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ORBIS TERRAE NOVISSIMA DESCRIPTIO. Authore Gerardo Mercator, nuperimè verò iuxta recentiores Cosmographos aucta et recognita. I. Hondius sculp. I. de Clerc excu. 1633.

Dim: 34x51,5 cm (Frame: 50x65 cm).

Copper engraving. Framed in a modern gilt wooden frame.

Contemporary fine old coloring according to the previous edition of 1603.

Rare double hemisphere World map, engraved by Jodocus Hondius [Joost van Hondt] for the Parisian publisher Jean Le Clerc, based in the original plates of Mercator's 16th Century edition.

The upper corners include circles showing the wind names in Italian; the geographical directions in Dutch; an armilary spherae, or astronomical sphere, and compass rose are also included with two puti at the center. The lower corners have circular diagrams showing the phases of the moon and the climatic zones. A cartouche with the Mercator's authorship stands at the center.

A panel at the bottom contains a quote from the psalms in capital letters, which was one of Hondius' favorites [Domini est terra, et plenitudo eius, etc].

On the verso of the print there is a French text page of the Atlas from which this folium is coming from, with the title «Descrition de la Carte Universelle» and the description of the six parts or regions the men of this period thought the World was divided in: Europe, Asie, Afrique, La Mexicane, La Perouane; et La Sixieme (Terre Australis which included the Salomon Islands; the Indonesian Islands; and a large territory stretching from Terra Australis itself).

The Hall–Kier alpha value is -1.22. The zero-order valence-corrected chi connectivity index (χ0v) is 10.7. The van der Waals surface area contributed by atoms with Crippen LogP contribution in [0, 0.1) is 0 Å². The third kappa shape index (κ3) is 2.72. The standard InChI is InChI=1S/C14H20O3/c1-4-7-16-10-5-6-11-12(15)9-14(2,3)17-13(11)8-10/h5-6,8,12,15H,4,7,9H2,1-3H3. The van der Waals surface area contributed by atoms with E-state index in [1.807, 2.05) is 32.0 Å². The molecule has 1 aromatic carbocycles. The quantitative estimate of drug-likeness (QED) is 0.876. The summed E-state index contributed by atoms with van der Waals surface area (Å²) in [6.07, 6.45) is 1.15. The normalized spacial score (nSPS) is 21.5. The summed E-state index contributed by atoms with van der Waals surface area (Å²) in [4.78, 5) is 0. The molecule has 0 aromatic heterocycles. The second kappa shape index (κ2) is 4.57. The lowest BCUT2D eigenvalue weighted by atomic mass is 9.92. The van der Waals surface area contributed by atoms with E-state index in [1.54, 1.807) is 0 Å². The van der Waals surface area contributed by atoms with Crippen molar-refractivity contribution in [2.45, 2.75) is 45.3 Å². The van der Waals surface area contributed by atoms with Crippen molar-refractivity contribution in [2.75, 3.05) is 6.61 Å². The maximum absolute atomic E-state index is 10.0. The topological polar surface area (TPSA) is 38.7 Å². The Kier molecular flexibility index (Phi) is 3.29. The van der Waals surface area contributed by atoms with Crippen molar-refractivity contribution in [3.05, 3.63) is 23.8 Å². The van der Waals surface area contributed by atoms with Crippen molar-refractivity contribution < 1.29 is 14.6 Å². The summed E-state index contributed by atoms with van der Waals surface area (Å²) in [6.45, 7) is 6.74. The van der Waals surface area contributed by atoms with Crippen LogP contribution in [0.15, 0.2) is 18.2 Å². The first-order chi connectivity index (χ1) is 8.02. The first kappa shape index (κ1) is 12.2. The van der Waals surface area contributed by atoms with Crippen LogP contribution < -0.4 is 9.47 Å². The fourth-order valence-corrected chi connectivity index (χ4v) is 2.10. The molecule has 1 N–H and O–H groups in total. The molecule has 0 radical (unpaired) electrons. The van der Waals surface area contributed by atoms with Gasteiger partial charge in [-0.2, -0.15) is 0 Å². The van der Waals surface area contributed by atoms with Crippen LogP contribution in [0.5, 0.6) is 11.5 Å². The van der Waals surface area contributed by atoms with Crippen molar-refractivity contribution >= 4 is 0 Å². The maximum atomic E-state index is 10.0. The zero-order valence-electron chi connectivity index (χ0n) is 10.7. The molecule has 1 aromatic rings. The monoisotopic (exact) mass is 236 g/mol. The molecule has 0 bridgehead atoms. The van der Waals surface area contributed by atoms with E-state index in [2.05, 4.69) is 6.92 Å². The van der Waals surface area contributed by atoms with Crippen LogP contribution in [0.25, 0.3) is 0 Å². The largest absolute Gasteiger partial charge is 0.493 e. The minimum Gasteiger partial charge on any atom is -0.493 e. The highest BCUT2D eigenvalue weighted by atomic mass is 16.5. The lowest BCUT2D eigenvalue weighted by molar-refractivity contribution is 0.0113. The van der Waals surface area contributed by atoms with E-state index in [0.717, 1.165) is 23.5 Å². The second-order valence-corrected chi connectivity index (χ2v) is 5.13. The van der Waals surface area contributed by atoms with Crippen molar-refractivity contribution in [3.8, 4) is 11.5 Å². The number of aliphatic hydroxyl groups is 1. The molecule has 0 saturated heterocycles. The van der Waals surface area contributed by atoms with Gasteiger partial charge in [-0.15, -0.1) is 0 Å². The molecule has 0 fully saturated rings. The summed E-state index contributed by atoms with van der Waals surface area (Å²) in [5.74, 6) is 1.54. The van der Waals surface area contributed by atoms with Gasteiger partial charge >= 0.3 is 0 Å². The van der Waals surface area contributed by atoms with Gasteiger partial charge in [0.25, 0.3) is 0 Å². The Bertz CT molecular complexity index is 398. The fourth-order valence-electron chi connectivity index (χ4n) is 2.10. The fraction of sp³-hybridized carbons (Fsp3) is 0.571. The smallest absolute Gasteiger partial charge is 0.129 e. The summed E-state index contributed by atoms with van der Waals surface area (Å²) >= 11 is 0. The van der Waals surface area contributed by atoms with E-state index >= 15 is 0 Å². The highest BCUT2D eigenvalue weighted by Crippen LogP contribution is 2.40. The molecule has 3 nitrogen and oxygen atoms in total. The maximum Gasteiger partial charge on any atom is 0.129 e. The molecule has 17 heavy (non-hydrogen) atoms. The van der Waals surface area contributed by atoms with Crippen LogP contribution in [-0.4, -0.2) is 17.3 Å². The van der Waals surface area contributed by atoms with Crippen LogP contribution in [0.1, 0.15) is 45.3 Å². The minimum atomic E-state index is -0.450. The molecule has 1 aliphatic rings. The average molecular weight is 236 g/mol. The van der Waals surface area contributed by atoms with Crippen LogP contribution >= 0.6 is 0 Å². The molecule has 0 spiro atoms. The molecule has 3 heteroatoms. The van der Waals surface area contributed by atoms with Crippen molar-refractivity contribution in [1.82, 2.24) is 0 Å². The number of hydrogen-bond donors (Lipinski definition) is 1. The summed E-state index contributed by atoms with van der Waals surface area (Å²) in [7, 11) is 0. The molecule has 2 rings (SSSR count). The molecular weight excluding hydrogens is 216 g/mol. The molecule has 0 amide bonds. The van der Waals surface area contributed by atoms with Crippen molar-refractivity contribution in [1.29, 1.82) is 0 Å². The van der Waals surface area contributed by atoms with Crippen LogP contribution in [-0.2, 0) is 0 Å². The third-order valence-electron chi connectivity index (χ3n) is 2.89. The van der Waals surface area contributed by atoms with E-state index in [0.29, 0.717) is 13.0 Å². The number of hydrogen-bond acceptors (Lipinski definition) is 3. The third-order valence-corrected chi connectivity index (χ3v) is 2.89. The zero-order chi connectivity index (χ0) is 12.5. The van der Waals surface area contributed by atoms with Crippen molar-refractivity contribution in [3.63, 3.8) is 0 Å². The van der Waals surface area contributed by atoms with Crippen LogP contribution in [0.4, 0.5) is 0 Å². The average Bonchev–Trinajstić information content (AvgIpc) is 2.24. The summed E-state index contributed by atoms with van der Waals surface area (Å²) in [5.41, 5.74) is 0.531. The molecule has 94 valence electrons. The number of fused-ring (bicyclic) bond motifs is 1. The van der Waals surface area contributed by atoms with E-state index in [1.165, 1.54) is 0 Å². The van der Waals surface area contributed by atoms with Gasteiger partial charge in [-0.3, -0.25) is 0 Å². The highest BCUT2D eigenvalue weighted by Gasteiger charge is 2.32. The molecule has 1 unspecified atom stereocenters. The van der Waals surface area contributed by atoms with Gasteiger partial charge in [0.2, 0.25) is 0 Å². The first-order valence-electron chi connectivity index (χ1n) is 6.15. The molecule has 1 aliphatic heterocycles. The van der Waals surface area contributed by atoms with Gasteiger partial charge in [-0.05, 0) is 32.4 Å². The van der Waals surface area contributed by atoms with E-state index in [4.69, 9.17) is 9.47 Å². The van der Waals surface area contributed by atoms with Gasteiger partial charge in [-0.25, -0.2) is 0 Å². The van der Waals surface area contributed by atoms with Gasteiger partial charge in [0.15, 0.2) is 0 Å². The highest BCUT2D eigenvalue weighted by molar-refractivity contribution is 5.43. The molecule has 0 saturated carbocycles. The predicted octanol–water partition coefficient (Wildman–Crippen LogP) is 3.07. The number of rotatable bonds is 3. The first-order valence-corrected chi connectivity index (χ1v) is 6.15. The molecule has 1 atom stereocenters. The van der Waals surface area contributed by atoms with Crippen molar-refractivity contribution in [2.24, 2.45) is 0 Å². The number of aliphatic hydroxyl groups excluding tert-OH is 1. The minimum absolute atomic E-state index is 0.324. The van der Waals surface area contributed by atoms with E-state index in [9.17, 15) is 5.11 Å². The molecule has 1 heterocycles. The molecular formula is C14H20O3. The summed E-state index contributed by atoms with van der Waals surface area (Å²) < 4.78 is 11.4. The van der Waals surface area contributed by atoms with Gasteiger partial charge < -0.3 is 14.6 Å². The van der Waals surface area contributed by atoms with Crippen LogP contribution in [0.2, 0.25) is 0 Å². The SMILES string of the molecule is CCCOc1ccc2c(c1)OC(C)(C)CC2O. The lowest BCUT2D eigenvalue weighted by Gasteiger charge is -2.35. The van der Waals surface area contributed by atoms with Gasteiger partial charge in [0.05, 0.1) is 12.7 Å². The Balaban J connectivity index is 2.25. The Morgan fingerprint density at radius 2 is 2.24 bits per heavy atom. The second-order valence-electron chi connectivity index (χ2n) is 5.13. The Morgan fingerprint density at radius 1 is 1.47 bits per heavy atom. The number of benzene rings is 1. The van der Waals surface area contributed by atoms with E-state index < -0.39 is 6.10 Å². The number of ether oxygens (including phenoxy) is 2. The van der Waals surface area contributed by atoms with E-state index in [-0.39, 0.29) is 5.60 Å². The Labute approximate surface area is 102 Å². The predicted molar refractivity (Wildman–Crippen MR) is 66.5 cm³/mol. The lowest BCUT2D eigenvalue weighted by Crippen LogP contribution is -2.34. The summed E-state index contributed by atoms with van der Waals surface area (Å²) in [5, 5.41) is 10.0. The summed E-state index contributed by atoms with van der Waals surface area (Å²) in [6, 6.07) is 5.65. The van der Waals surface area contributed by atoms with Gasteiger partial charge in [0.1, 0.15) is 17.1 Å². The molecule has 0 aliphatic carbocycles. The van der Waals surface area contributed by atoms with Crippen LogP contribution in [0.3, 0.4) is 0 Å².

The perfectly recognisable form of the Australian west coast suggests that Europeans already knew Australia since mid-16th century. Another interesting element is the representation of New Guinea, immediately below the Equator in the western hemisphere. Here both Mercator and Hondius show a perfectly recognisable north coast, with all the known places dully named, but the unknown south coast is nothing but speculation.

This is one of the earliest World Maps with a wonderful large unknown southern continent. A narrow passage between South America to the unknown continent Terra Australis (a sum of Antartica and Australia), and an early cartography of Japan, Southeast Asia, and the Pacific Ocean. Along the NW Coast of America stands California in its actual position and geographical shape.

About the authors:

Gerard Mercator (1512-1594) is a unique figure in the history of cartography. His calculations and maps redefined the concept of cartography in the 16th century and was the first to break away from the Ptolemy model. Many of his measuring systems are still in use today, as for instance the Mercator Projection. Henricus Hondius e Jan Jansson acquired his plates and brought Mercator back to his place of outstanding cartographer of his time.

Jodocus Hondius or Joost de Hondt (1563-1612) was an important Dutch cartographer, active from the end of the 16th century to the beginning of the 17th century. He is known for his maps of the New World and Europe, for re-establishing the reputation of Gerard Mercator’s work and for his portraits of Francis Drake.

Jean Le Clerc (1560-1621) was a French bookseller, engraver and editor active in Paris at the end of the 16th century until the beginning of the 17th. Le Clerc ordered from the cartographer Jodocus Hondius a world map and several maps of the different continents to add to later editions of the Atlas.






Referência: 1601AD011
Local: SdC

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